All my not-sexy baking ends today.
Over the years, my friends and I have had countless debates over engagement rings. Of course my male friends thought women put too much emphasis on ring size (duh!), while most of my girlfriends thought a fat rock somehow symbolized your partner’s love and devotion. As for myself, I couldn't care less. Big, small -- if you were lucky enough to find love, who gives a crap? Women want giant rings just to impress other women and who has time for the petty nonsense?
Prior to meeting my fiancé, I didn't give a damn about marriage. I was never anti-husband, but I wasn’t like my college roommate Katie who only pursued higher education in order to meet her future spouse. There were no tear sheets and inspiration boards for the wedding of my dreams. If I got married, awesome. If I didn’t, I was either going to freeze my eggs or have a baby or two with my pal Mike from childhood. No biggie. Perhaps dating in NYC squashed any notions of a romantic utopia.
However, my nonchalant attitude began to shift when I started to cover the bridal market for New York about 10 years ago. Trips to Las Vegas for jewelry trade shows, showroom visits to Martin Katz and sets filled with GINORMOUS diamonds from Van Cleef & Arpels, Fred Leighton and Graff were part of my work life and the sparkle seduced me.
The woman who once yelled, “Who gives a crap!” now had a 3.3-carat asscher-cut diamond from Stephen Russell as a dream ring: price tag, $75,000. The likelihood of getting an insane stone was slim to none, but as long as the quality was up to snuff, the size didn’t matter. However, the I-better-get-a-damn-good-ring seed was planted.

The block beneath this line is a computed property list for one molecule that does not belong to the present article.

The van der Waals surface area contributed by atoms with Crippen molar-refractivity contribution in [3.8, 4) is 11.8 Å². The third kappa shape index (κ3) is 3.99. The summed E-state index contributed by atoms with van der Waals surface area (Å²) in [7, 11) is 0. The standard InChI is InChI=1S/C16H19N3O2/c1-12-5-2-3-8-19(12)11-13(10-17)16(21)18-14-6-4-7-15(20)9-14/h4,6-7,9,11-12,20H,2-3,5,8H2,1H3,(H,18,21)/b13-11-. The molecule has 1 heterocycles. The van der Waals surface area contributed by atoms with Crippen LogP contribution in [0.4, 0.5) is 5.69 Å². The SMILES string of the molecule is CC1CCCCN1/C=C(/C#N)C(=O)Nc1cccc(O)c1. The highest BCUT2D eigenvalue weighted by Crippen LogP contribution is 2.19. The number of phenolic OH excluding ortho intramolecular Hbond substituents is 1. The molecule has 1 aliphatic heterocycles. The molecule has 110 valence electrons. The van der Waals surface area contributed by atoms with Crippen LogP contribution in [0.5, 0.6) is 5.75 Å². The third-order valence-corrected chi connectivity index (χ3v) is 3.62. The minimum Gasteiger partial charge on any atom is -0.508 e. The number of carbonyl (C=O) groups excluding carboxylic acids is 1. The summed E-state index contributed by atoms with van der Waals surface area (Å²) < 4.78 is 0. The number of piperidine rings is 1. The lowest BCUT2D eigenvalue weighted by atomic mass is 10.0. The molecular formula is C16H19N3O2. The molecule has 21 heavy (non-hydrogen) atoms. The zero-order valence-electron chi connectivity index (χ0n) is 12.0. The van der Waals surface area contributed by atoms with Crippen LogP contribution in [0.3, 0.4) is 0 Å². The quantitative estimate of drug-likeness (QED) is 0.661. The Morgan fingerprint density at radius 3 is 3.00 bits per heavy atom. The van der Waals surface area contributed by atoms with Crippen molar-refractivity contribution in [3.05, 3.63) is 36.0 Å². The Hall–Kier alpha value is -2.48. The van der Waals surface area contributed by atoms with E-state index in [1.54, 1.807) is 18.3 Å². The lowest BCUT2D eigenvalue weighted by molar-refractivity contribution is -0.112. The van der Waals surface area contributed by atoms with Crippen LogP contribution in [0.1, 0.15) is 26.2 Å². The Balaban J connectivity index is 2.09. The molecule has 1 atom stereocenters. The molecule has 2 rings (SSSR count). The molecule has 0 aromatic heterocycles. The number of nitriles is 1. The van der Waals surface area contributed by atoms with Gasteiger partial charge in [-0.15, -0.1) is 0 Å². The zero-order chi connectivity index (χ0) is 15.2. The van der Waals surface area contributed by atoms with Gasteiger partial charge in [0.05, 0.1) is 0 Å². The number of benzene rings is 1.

I can also admit that I became a bit judgmental. I covered the market, so I had an eye for quality. Sadly, I found myself looking at women’s non-fancy schmancy engagement rings and saying to myself, “Wow, that’s unfortunate.” I was an ass and I fully expect you guys to remind me in the comments section.
Now that I’m happily engaged, the roles have reversed and I’m judged on a daily basis. I consider this my snobby karma. When I posted my engagement status on Facebook, I received loads of well wishes, but I received even more “Post pictures of the ring!!!” Oh, the pressure! Women are constantly scoping out my ring and I’m always wondering what they’re thinking. Love it? Hate it? Am I secretly looking for approval?
During a recent beauty event, a celebrity manicurist looked at my ring and said it was cute. Cute?! W-T-F?! We’ve known each other for years and I know she’s happy for me, but cute? What does that even mean? Is cute a code word for small? Clearly, she could’ve come up with a better adjective.
At a fragrance launch, a well-known publicist looked at my ring and grinned. There was no comment, not even a full smile, just a slight grin that had an air of "I thought you would do better." On another occasion, a random guy at a bar checked out my finger jewelry and said, “Damn. You’re doing well for yourself.” Is it sad that I secretly felt validated? About a month ago, I ran into a former colleague and I got the, “Girl, now that’s a rang!” Not ring, but rang for emphasis. I was gloating on the inside.
I’ve been engaged for three months and quickly learned that everyone and their mama has an opinion and none of them matter. I’ve judged, I’ve been judged and the entire ring obsession is ludicrous. Why is it such a big deal? Does a gorgeous ring somehow equate to landing a good "catch?" Does it represent your partner’s success, prowess and financial stability? Your ring doesn’t exemplify your partner’s worthiness or how deep his or her love flows, nor does it guarantee a happily ever after.
Don’t waste brain cells stressing over your ring and the approval of others. It doesn’t matter if your ring costs $1,000 or $150,000. We should all celebrate love and happiness and not a price tag or carat size.